From the Freeman’s Journal, 10 May 1837:
“DUBLIN POLICE COURT, COLLEGE-STREET
A coal porter of the name of Fogarty was brought before the magistrates, charged by a little boy of about six years of age, with having robbed him of a pound note minutes before.
The little boy being previously cautioned as to the nature and liability of a false oath, was sworn. He deposed that, having been sent in by his mother from the Black-rock to receive some money due to her for washing, he called at Carew’s, 95 Lower Mount-street, and obtained one pound. Being aware of the difficulty found in procuring change in the country, he called at some shops to get change. On going through Townsend-street for that purpose, the prisoner snapped the note which he was holding in hand from him, and ran off. He pursued him, but the coal porter evaded him through the lanes which abound in that neighbourhood. He then told the circumstances at the quay police station.
The policeman who apprehended the prisoner stated that he found him in company with several other coal porters, drinking in a public house. The little boy at once pointed him out.
The prisoner said the occurrence took place in Brunswick Street, corner of Westland-row, and the boy found the note in the street and picked it up. A carman then snapped it from him and ran away – he happened accidentally to be running past, and the boy fastened on him, though he was as innocent as a child.
The magistrates took the information and committed the prisoner for trial.”
At common law, a child even as young as six years old was competent to give evidence if capable of understanding the nature and consequence of an oath. Technically speaking, if so competent, they could also exercise the common law right of private prosecution. That said, the idea of a child of that age actually doing so appears incredible.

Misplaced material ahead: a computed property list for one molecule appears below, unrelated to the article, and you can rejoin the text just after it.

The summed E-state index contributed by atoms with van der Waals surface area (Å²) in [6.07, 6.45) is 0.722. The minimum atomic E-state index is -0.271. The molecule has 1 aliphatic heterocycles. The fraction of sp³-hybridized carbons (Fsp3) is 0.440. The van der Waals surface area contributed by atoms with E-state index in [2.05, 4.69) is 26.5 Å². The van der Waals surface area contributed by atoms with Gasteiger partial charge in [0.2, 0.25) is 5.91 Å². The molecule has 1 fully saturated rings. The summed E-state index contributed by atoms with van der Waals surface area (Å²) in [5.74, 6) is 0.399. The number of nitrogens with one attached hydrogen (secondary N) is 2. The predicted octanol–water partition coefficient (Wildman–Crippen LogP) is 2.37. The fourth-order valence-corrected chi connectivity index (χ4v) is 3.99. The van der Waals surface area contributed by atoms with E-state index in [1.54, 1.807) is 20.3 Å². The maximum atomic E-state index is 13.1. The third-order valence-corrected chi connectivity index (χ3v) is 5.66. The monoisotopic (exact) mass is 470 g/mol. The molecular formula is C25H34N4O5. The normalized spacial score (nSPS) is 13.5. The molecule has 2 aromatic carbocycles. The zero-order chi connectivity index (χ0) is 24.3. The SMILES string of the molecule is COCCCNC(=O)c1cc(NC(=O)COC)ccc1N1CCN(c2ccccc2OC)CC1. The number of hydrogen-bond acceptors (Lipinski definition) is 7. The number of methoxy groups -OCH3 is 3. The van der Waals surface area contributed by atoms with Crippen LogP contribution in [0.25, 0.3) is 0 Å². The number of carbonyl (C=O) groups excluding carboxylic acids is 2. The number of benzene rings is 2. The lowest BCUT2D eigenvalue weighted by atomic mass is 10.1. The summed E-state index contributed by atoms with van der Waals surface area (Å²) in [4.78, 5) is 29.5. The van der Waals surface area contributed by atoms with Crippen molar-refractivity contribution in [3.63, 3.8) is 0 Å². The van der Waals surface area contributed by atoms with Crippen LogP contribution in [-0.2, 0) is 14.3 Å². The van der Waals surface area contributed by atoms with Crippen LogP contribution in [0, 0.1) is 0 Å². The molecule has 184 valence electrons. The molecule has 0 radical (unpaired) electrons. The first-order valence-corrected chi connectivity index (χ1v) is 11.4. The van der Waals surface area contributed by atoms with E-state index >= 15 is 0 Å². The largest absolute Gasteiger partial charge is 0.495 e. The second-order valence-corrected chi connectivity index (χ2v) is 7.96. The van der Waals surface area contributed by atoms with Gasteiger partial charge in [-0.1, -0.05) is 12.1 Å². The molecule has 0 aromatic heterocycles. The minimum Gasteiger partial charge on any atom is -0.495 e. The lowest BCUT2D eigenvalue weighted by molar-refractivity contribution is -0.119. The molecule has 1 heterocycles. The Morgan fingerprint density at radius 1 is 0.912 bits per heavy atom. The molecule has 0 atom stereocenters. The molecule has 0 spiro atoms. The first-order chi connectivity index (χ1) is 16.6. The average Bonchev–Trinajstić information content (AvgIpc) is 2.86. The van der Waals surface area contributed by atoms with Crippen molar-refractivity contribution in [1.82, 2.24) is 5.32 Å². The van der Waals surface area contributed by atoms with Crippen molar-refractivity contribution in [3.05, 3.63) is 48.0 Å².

Indeed, what appears nearly as incredible is the idea of a six-year-old child travelling in from what was described as ‘the country’ village of Blackrock to collect a very substantial sum of money for his mother. Could a child so young even walk that far on foot? Just about, but still…
On closer examination, two facts come to light which make this story more believable. Firstly, the Blackrock to Dublin railway had opened a few years previously. 95 Lower Mount Street was a mere hop, skip and jump from Westland Row Station.
Secondly, the occupier of 95 Lower Mount Street, from whom our unnamed hero had collected his mother’s washerwoman earnings, was a solicitor, Mr Lynn Carew. One suspects that he may – perhaps out of guilt at entrusting such a large sum to a six-year-old – have been the instigator behind the prosecution. Mr Carew and his family continued to live in Lower Mount Street until his death in the 1870s.
We do not know what happened to the young prosecutor. Is it too much to imagine a future legal career? Feel like following his journey from Westland Row to Lower Mount Street and back again? You can zoom into the mid-19th century Dublin streetscape here.
More on the history – and current status – of private prosecutions in Ireland here.